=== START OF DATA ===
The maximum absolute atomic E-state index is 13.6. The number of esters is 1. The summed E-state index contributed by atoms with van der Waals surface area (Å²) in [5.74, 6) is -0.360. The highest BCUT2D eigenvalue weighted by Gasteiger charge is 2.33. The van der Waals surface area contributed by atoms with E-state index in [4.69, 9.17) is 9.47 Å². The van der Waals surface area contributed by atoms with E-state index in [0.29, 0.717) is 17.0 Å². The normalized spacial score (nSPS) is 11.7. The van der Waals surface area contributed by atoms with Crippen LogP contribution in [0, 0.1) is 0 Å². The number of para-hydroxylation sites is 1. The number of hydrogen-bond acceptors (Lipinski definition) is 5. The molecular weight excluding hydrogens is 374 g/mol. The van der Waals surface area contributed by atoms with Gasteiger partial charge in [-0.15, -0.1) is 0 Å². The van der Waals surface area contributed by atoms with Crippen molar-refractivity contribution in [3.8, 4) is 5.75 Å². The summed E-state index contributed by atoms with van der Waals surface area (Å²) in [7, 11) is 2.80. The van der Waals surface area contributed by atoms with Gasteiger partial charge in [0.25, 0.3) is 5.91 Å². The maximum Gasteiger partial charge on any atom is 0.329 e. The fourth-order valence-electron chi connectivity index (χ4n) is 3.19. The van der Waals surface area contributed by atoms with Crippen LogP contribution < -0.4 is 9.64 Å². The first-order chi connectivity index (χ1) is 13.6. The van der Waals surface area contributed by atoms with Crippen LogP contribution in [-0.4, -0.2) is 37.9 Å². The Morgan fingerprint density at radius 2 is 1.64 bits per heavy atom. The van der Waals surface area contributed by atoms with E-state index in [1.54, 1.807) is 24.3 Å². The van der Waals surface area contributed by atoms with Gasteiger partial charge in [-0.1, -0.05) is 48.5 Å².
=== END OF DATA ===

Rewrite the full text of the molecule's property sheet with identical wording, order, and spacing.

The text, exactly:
The maximum absolute atomic E-state index is 13.6. The number of esters is 1. The summed E-state index contributed by atoms with van der Waals surface area (Å²) in [5.74, 6) is -0.360. The highest BCUT2D eigenvalue weighted by Gasteiger charge is 2.33. The van der Waals surface area contributed by atoms with E-state index in [4.69, 9.17) is 9.47 Å². The van der Waals surface area contributed by atoms with E-state index in [0.29, 0.717) is 17.0 Å². The normalized spacial score (nSPS) is 11.7. The van der Waals surface area contributed by atoms with Crippen LogP contribution in [0, 0.1) is 0 Å². The number of para-hydroxylation sites is 1. The number of hydrogen-bond acceptors (Lipinski definition) is 5. The molecular weight excluding hydrogens is 374 g/mol. The van der Waals surface area contributed by atoms with Gasteiger partial charge in [-0.15, -0.1) is 0 Å². The van der Waals surface area contributed by atoms with Crippen molar-refractivity contribution in [3.8, 4) is 5.75 Å². The summed E-state index contributed by atoms with van der Waals surface area (Å²) in [7, 11) is 2.80. The van der Waals surface area contributed by atoms with Gasteiger partial charge in [0.25, 0.3) is 5.91 Å². The maximum Gasteiger partial charge on any atom is 0.329 e. The fourth-order valence-electron chi connectivity index (χ4n) is 3.19. The van der Waals surface area contributed by atoms with Crippen LogP contribution < -0.4 is 9.64 Å². The first-order chi connectivity index (χ1) is 13.6. The van der Waals surface area contributed by atoms with Crippen LogP contribution in [-0.4, -0.2) is 37.9 Å². The Morgan fingerprint density at radius 2 is 1.64 bits per heavy atom. The van der Waals surface area contributed by atoms with E-state index in [1.54, 1.807) is 24.3 Å². The van der Waals surface area contributed by atoms with Gasteiger partial charge in [-0.1, -0.05) is 48.5 Å².